Fourteenth Century Venetian Personal Names

by Arval Benicoeur (Josh Mittleman, and
Talan Gwynek (Brian M. Scott,
January 2003

© 1999, 2003 by Brian M. Scott and Joshua Mittleman; all rights reserved.
The main lists of names in this article were collected from Guido Ruggiero, Violence in Early Renaissance Venice, which takes its data primarily from 14th and early 15th Century Venetian records. A few names are from the 16th Century, but they are so marked. Some of the people named came to Venice from other city-states; indeed, in a number of cases surnames of the form da [placename] appear to be descriptive, not hereditary. One or two were German, but the names were part of the common Western stock and had been fully Latinized or Italianized for the records.

A few names used below as examples were translated from Latin documents in Sally McKee, Wills from Late Medieval Venetian Crete 1312-1420.

Name Construction

Nearly all the names included just one given name and one surname. Here are typical examples of Venetian names from this period, translated from McKee's Latin documents, but consistent with our findings in Ruggiero: A few names in Ruggiero had more complex structures, including what appear to be bynames or nicknames: Here Toderino is a derivative of Teodori [De Felice Cognomi, p.246]. Tonso is a nickname referring to a short haircut; it shares a root with the word tonsure [Fucilla, p.212]. Rizo seems to be a variant of Rizzo 'curly-haired' [De Felice, p.210]. Magnus is obviously Latin 'great'; the Italian form would have been Magno [De Felice, p.157]. Bini is probably an abbreviated form of some such hypocorism as Albino or Cambini; these did give rise to an actual name, Bino [De Felice, p.80]. Bezio appears to be a form of Beggio, a Venetian pet name for Basile [De Felice, pp.72].

There were four names in which the given name and the surname were closely related, or even identical: Alberto Alberto; Giustiniano Giustinian; Morosino Morosini; and Rambaldo Rambaldo.

Finally, there were a few 'long' names. Some appear to be examples of double forenames: Bucello Francesco del Richo; Gian Giacomo Caroldo (16th C.); and Pietro Paolo Querini. We can't tell whether the names Giovanni Andruzo da Lucca and Gian Galeazzo Visconti contain double forenames or double surnames [1]. In Francesco Dente da San Paternian, Dente 'tooth' looks like a surname or byname, and in Marin Sanuto Il Vecchio, Il Vecchio 'The Old Man' is clearly a nickname. We don't know whether Marin Sanuto Torsello is the same person with a different nickname or a completely different person. Torsello could be a 'nickname of a short, thick-set man' [Fucilla, p.210]. (Sanuto apparently began as a nickname referring to a person's big teeth; this form is typically Venetian [Fucilla, p.220].)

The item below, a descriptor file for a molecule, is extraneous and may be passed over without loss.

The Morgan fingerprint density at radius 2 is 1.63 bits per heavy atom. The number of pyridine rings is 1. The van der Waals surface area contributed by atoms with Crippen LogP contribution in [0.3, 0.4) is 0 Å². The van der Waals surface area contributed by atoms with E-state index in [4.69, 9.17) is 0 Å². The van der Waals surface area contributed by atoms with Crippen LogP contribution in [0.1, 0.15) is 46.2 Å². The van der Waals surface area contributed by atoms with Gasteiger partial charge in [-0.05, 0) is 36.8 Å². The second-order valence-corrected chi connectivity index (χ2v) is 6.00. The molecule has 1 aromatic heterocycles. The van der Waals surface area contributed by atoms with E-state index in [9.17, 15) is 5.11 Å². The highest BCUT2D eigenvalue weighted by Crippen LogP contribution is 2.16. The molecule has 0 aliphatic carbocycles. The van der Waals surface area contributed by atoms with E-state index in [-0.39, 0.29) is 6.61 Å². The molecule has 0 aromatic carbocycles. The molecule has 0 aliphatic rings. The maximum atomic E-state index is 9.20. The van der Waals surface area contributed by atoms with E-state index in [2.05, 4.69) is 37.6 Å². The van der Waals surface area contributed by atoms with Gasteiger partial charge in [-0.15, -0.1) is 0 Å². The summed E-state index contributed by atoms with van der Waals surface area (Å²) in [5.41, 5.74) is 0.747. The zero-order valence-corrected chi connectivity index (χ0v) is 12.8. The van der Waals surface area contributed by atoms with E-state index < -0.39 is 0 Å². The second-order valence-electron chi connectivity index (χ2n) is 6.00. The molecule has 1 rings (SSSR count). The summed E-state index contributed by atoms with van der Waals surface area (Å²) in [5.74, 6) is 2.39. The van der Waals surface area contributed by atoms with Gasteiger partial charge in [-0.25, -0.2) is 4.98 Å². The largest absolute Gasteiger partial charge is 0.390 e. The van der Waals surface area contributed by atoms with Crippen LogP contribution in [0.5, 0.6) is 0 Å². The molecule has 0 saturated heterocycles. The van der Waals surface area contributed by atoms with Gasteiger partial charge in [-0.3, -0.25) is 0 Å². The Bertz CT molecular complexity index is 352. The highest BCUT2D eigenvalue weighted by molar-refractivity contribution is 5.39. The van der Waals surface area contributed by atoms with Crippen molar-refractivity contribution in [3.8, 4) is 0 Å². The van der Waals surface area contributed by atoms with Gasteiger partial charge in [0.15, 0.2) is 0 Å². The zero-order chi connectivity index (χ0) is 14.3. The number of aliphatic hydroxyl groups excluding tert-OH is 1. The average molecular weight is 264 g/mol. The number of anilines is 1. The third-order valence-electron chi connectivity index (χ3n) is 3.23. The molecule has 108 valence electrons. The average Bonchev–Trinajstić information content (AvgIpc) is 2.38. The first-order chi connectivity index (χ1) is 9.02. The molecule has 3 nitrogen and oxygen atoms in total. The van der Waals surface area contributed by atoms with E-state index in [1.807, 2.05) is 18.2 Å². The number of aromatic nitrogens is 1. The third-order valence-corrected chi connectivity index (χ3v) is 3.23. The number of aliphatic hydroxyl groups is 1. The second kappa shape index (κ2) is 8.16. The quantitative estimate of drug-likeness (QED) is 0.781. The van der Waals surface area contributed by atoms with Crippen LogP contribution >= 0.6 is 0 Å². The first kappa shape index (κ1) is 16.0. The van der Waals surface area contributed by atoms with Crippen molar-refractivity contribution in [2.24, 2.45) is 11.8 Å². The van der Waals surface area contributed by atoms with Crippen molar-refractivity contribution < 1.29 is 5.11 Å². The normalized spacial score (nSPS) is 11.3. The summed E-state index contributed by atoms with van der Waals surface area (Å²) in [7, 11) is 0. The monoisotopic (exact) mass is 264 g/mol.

There remains only the Latin Andream filius Jacobi Vaginarii. Andream appears to be the accusative of Andrea, and Jacobi Vaginarii is clearly the genitive of Jacobus Vaginarius. In Italian the forenames would presumably have been Andrea and Jacopo (or Jacobo). Vaginarius looks like an occupational surname, perhaps for scabbard-maker [2].

Given Names

Italian masculine names generally end in -o, and feminine names in -a; but there are exceptions. For those names which do fit this pattern, masculine/feminine pairs were common: Donato/Donata, Francesco/Francesca. Among the exceptions, some names were used for both genders: Luca. In the Venetian dialect, it was not uncommon for the masculine -o to be dropped: Marin, Paladin [De Felice Nomi, in various entries].

Pet forms of names are very common. Some are formed simply by adding a diminutive suffix: Albertino, Pasqualina, Bertuccio, Caterucia. Others are formed from a short form of the name, usually the final syllables of the name -- Gerita from Margherita, Facio from Bonifacio, Luysio from Aluysio. Diminutive suffixes were added to these short forms: Bucello from Bucca, Lenuzo from Leonardo, Colleta from Nicola. The result often bears bore very little resemblance to the original name: Puzinello from Iacopo, by way of Iacopuzzo. Variation of the initial consonant is not uncommon: Pencina from Bencivenga. One variation typical of Venetian names is the substitution of initial Z for a soft G or Gi: Zusto for Giusto, Zanino from Gianino (itself a diminutive of Giovanni).

Another spelling variation that appears in this data is x for s or a soft c, e.g. Blaxio for Blasio, Galaxio for Galaccio. This variation appears in other Venetian documents [McKee].

From the 11th century, northern Italians created a wide array of compound given names by combining names, by combining a name with an attribute, or by co-opting a common phrase. Most of these names dropped out of fashion by the end of the 13th century, but some persisted and a few appear here: Benvenuto/Benevenuta 'good coming, welcome', Benintendi 'good intentions' [Menant].

Tables of Given Names


The surnames in this sample appear to be a mixture of bynames, which describe the individuals who used them, and inherited family names. Without more information about the individuals involved, it is not possible to assign each name to one of these categories; but we have noted those surnames that we know to be inherited. In general, grammatically plural forms are usually inherited family names: e.g. Alberti, Dardi, Turri. The plural form refers to the family as a whole. For example, a 13th century Checo, son of Dardo, was probably known as Checo di Dardo. His children might have been known as the Dardi, and that form of the name might have been inherited in the 14th century. Of course, the unmodified Dardo could also have been inherited as a surname.

Table of Surnames

Notes and Bibliography

Published by Arval Benicoeur

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